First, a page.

FRIDAY, SEPTEMBER 13, 2013
Every year, millions of young people are moving into apartments either during college or immediately after. Unfortunately, the majority of these young people have never heard of or do not understand the need and/or benefits of renter's insurance. The article below, written by the editors of the "IRMI Personal Lines Pilot," gives excellent insight into the benefits of renter's insurance.
A new survey commissioned by Insurancequotes.com indicates that only 34 percent of all American renters have renters or contents insurance. Many of these uninsured respondents believe that this coverage is too expensive. However, renters insurance is quite inexpensive. According to the National Association of Insurance Commissioners, the average premium is only $185 per year.
Another reason many renters do not procure renters insurance is that they believe that their landlord's insurance covers their personal property. If the renter's apartment and its contents are decimated by a tornado, the apartment owner will not be not responsible for damage to any occupant's personal property. This is why a renter’s policy is essential. This policy also covers loss of use in the event of a major loss. Thus, the insurer would pay for the necessary hotel costs until the insured moves into another apartment. In addition, the policy also provides personal liability coverage.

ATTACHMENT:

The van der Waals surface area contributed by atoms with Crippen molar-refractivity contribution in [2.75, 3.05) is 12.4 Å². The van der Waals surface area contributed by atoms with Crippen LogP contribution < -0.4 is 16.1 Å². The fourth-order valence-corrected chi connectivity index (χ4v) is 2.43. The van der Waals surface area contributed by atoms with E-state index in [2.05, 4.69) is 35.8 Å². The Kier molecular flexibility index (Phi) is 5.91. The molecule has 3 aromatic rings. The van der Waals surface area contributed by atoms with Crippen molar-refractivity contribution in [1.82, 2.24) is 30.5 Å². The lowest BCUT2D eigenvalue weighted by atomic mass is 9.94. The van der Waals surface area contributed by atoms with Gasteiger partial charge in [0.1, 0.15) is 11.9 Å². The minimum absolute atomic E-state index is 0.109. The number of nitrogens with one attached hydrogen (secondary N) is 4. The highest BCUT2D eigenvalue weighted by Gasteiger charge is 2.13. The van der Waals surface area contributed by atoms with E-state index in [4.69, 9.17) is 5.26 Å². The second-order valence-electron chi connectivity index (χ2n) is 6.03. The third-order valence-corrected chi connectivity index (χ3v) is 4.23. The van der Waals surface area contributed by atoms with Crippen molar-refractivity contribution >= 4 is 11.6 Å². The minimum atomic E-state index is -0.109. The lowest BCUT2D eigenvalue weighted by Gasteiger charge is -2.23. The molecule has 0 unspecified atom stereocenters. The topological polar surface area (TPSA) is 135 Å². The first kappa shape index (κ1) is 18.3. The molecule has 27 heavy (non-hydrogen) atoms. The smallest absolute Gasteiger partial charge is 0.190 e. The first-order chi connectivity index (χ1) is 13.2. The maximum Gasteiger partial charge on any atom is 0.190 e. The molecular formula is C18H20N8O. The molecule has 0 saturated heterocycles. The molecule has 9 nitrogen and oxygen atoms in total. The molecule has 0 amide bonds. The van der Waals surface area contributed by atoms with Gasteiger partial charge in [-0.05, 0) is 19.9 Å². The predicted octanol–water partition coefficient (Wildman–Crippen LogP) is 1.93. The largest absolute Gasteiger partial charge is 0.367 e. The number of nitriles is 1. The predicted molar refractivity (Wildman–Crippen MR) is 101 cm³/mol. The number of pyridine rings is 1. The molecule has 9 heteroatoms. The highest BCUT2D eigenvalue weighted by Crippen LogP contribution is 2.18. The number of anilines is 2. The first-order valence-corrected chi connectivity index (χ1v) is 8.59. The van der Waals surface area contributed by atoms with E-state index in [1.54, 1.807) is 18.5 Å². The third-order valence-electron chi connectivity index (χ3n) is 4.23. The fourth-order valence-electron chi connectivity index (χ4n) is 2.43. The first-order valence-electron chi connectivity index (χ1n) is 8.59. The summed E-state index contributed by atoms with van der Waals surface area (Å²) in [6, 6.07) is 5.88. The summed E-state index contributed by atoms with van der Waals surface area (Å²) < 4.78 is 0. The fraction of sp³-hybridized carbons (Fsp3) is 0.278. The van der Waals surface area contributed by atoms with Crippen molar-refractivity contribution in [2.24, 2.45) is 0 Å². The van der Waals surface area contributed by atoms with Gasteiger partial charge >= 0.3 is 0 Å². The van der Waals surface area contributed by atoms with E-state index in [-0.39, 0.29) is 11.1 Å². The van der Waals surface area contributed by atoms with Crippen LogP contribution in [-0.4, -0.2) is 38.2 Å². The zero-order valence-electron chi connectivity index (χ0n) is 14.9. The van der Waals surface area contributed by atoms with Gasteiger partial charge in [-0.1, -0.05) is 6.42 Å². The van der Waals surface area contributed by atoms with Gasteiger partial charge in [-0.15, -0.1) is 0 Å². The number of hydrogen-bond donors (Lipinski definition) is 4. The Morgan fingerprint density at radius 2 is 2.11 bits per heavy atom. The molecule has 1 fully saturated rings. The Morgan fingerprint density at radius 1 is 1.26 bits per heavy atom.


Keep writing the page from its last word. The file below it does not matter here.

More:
Some renters, such as older college students, may also mistakenly believe that their personal property is covered by their parents' homeowners policy. However, if their apartment is their permanent address, even though their parents may help support them as students, they generally are not considered an insured under their parents' homeowners policy.
Many uninsured renters are young people who may not realize the value of their clothing, furniture, laptops, and stereos. This is particularly true as they get older and gradually accumulate more personal property. In addition, many tenants own valuable jewelry, which can be endorsed onto the contents policy via the scheduled personal property endorsement.